Last month, Hospital Sisters Health System announced the impending closure of two Catholic hospitals – St. Joseph in Chippewa Falls and Sacred Heart in Eau Claire – along with 19 clinics serving western Wisconsin’s rural towns. The press release did not provide many details, beyond communicating their intent to move out of the region, but I’m guessing the major cyberattack they suffered in August and September is at least partially to blame. There were almost no patients in the Sacred Heart ward where my grandfather died Sept. 7, and the nurses told me they were turning patients away because they couldn’t access medical records.

The healthcare system is Franciscan in its mission, a vestige of the days when its founding community, the Hospital Sisters of St. Francis, served in hospitals in Wisconsin and Illinois. Like our own Servites, who once educated and cared for the people of Ladysmith, or the Holy Cross Sisters who served in healthcare and education in Merrill, the Hospital Sisters have had to move with the times, and this latest divestiture is likely as deeply painful for them as it is for the more than 1,000 workers who will lose their jobs and the thousands of patients who depend upon them.

Why should Catholics in communities not served by this organization feel concerned? Well, for one thing, Sacred Heart had the only inpatient adolescent psychiatric unit in the region. For years – back when I was working at the Chetek newspaper – I did the courthouse news, and I remember reading the Barron County dispatch log and seeing calls, over and over, seeking beds for suicidal or mentally ill teens. It was hard enough then to find; now, when mental health seems to be in decline among all age groups, helping sick teens find care in a safe environment will be far more challenging.

The hospitals offered many standard services – dialysis, emergency rooms, urgent care, cancer and critical care, a birthing center and more – but more importantly than which services they offered was how they offered them – to everyone, regardless of their ability to pay. Back when I was teaching night classes for Concordia University, one of my adult students worked in management there. I can’t recall how he described Sacred Heart exactly, but the gist of it was (with a shake of his head and maybe a touch of pride): They are backward. They won’t survive. Every other hospital system is focused on money, and they are focused on patient care.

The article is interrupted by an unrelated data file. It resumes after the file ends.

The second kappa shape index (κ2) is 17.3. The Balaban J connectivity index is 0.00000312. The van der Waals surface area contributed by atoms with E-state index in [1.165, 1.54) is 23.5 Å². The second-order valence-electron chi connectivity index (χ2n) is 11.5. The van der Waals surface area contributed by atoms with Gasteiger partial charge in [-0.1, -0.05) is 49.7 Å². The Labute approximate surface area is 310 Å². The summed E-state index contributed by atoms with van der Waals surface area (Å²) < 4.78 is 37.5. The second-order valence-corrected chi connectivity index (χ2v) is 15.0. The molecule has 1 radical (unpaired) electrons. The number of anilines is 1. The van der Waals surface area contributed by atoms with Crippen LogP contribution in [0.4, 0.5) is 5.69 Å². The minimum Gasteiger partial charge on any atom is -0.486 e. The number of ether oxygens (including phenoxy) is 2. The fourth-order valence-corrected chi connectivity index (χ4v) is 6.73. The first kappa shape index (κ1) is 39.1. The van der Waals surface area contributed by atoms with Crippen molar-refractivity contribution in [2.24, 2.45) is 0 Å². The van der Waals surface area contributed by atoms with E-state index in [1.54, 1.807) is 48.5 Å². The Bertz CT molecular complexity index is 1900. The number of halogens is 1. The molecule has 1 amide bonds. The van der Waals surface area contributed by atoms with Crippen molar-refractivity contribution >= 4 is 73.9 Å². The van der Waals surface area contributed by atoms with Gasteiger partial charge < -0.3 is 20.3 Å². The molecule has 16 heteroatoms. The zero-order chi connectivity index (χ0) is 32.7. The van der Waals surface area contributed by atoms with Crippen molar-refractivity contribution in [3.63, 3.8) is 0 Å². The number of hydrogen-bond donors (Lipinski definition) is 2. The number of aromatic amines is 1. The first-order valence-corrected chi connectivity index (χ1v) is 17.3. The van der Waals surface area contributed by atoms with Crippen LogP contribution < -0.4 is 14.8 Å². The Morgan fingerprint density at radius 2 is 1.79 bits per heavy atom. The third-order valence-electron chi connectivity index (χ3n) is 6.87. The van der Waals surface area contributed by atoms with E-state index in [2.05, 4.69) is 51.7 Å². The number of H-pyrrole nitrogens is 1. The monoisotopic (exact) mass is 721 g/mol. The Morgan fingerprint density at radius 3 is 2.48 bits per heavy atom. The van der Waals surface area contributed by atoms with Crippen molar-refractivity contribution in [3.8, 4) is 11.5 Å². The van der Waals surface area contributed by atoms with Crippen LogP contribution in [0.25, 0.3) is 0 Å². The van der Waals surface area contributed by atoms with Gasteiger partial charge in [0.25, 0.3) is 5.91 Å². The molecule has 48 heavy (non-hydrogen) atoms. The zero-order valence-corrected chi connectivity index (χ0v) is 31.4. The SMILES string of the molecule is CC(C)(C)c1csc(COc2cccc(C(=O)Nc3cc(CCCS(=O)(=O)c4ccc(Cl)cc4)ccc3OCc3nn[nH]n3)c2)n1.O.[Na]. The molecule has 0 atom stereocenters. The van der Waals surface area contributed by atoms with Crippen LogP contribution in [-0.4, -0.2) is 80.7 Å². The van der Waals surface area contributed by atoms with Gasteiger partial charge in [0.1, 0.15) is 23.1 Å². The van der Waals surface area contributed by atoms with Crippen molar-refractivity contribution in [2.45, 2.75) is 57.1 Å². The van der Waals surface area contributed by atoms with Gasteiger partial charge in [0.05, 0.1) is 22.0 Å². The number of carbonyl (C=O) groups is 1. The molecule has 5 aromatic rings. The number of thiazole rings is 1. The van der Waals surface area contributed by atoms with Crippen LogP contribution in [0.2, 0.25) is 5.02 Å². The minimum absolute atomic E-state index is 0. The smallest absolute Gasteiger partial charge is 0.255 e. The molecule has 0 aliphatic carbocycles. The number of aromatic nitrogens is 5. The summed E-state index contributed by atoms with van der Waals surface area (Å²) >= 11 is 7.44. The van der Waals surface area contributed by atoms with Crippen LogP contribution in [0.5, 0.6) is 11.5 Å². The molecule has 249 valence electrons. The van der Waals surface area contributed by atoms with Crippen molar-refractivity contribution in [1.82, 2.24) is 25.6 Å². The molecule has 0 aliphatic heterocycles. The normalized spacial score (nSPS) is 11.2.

Sure, from an administrative perspective, the first rule of business is to stay in business, and the financial side cannot be neglected – but when you can’t find help for a child who needs serious psychiatric care, is it any consolation that not providing that service is far more cost-effective for the local healthcare system? Probably not.

It seems yet another indicator that faith-centered organizations cannot compete and thrive in public, secular life. Pew Center studies consistently show many Americans view the loss of Christian values as negatively impacting society, and here we have a very concrete example of what that looks like.

While many thousands of people across the region – my parents and grandmother among them – worry about what this means for their future healthcare needs, I want to move toward Bishop James P. Powers’ “Pastoral Letter on Evangelization” – in it, he calls for Catholics to build their relationship with God and then with one another, which will lead to a wider revival of faith.

Piggybacking on that, I’d like to add that supporting Catholic and Christian organizations however we can – financially, with prayers, as volunteers, as patients and clients and customers – becomes all the more important as the gulf between Christian beliefs and secular society widens. Working together, like-minded individuals can influence culture, society and even the economy.

On that note – and in recognition that February is Catholic Press Month – I’d also humbly ask for your support for Catholic media as well – for this publication, but also for radio stations, national and international newspapers, magazines, websites, podcasts, media organizations like Bishop Robert Barron’s Word on Fire and more. In our daily immersion in secular life, many of us have little opportunity for spiritual enrichment. Catholic media is where we find it.